Autism and Vaccinations

Two popular theories link autism and vaccinations.

1. The MMR vaccine contains three live viruses and is given to children at the age when autism usually becomes evident. The theory is that certain children have a predisposition to immune issues and environmental toxins begin to attack the child's immune system early on. As the immune system grows weaker, autoimmune reactions start. Then a lot of children experience a catastrophic event, caused either by a significant illness or a live virus vaccine. The immune system is overwhelmed and the parents observe a deterioration in their child’s health and behavior.

Many children seem to develop autism after a particular event, such as a hospital stay or they get an MMR shot and they’re never the same again. The conclusion is that autism is the end result of this developing series of autoimmune reactions.

In 1998, a British doctor, Dr. Andrew Wakefield, suggested there was a connection between childhood MMR (Mumps/Measles/Rubella) immunization, bowel disease and autism. He proposed the interaction between the three viruses could:

- have a negative impact on a child’s immune system - lead to persistent infection in the gastrointestinal tract - lead, in the long run, to possible brain damage and autism.

Later the study was considered “fatally flawed.” He had studied children who had originally experienced gastrointestinal problems -- hardly a random sample. Also, the group he studied was very small which offered no conclusive proof the measles virus found in autistic childrens’ intestines was connected to their autism.

Dr. Wakefield was asked to leave his position in Britain, and later retracted some of the study outcomes. Larger studies in the US and Denmark seemed to disprove Wakefield’s initial findings linking autism and vaccinations.

Despite later results disproving the connection, Wakefield’s theories have kept the controversy alive within the autism community. One reason for this is the fact that autism usually becomes obvious between the age of two and three, the same time that children receive the combined MMR (Mumps-Measles-Rubella) vaccine. Some parents claim that they saw their child react directly to the vaccine with autistic regression.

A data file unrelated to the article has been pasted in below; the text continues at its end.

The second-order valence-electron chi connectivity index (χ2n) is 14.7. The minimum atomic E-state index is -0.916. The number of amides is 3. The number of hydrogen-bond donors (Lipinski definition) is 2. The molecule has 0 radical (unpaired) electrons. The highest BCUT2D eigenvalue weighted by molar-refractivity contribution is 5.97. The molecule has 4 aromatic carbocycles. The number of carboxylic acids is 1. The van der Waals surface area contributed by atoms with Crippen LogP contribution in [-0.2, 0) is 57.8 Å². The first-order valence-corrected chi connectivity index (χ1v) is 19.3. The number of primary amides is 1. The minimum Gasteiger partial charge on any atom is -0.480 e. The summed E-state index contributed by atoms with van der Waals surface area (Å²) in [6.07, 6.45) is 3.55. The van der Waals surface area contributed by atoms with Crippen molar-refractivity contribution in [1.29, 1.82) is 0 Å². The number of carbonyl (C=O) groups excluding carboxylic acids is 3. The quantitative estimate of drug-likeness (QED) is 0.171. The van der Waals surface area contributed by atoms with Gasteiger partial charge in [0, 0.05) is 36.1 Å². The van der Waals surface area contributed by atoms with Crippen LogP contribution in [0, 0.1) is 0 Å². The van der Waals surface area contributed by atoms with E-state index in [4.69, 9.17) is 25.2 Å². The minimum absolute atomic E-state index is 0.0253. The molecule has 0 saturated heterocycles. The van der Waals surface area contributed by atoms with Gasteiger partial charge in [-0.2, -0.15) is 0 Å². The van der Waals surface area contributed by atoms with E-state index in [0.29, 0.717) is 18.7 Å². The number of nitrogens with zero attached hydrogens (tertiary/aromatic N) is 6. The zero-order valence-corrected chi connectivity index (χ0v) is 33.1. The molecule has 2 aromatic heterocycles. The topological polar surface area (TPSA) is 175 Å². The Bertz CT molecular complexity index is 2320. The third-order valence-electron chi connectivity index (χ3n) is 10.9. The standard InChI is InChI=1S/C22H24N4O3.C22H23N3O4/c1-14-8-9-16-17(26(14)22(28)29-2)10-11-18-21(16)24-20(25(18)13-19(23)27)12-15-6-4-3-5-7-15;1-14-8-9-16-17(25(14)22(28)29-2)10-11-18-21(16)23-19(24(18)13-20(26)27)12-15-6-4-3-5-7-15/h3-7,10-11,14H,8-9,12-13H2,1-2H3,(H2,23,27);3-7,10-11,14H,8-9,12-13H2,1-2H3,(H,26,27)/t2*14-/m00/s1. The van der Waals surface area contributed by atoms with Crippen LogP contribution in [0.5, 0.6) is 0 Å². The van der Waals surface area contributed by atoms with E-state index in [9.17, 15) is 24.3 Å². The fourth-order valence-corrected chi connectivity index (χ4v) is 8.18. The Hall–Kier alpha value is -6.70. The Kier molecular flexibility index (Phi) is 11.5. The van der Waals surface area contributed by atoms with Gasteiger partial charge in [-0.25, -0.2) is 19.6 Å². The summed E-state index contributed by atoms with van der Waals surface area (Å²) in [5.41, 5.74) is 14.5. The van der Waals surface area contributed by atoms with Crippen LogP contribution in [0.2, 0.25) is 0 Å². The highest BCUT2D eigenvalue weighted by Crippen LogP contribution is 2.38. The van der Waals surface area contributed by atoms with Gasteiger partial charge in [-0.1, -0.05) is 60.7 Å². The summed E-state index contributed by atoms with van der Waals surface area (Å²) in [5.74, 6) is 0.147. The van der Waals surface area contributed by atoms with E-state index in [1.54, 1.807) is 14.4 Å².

Other research occurring in 1998 by the University of Michigan researchers Dr. Vijendra Singh and Dr. Victor Yang seemed to show another coconnection between the MMR and brain injury. According to an article produced by the University of Michigan, their findings suggest "exposure to the measles virus may trigger an autoimmune response that interferes with the development of myelin, a protein found in the protective sheaths around nerve fibers in the brain. If myelin in the brain doesn’t develop properly, nerve fibers won’t work as they should. This could be one way that the brain abnormalities associated with autism arise."

More evidence of the live-virus/autism link has been raised more recently in the magazine and website Science Daily. According to their research, "Children in families with problematic reactions to chickenpox virus may be at risk for developing autism if they get that live-virus immunization too close to other live-virus vaccines."

If you are concerned about the MMR vaccine and you have not yet had it administered to your child, there is an option. The multi-dose shot can be divided into three separate shots over a period of months rather than a single MMR shot.

2. Thimerosal is the second issue relating to autism and vaccinations. Thimerosal is a mercury-based preservative which was used in many vaccines between the 1980’s and 2003. Normally this type of mercury is cleared from the body within six weeks of introduction which would make it harmless. The theory is that some children are unable to clear the doses of mercury from their bodies and there is about a 20 year window when children could have been damaged by thimerosal.

The National Autism Association has a fact sheet and compares autism symptoms with mercury poisoning characteristics.

Thimerosal-free vaccines are available across the board. So . . . if thimerosal was the culprit, the number of new cases of autism spectrum disorders should begin to decline.

The official perspective of the CDC (Center for Disease Control) is that there is no proven connection between autism and vaccinations.

See proposed causes other than autism and vaccinations

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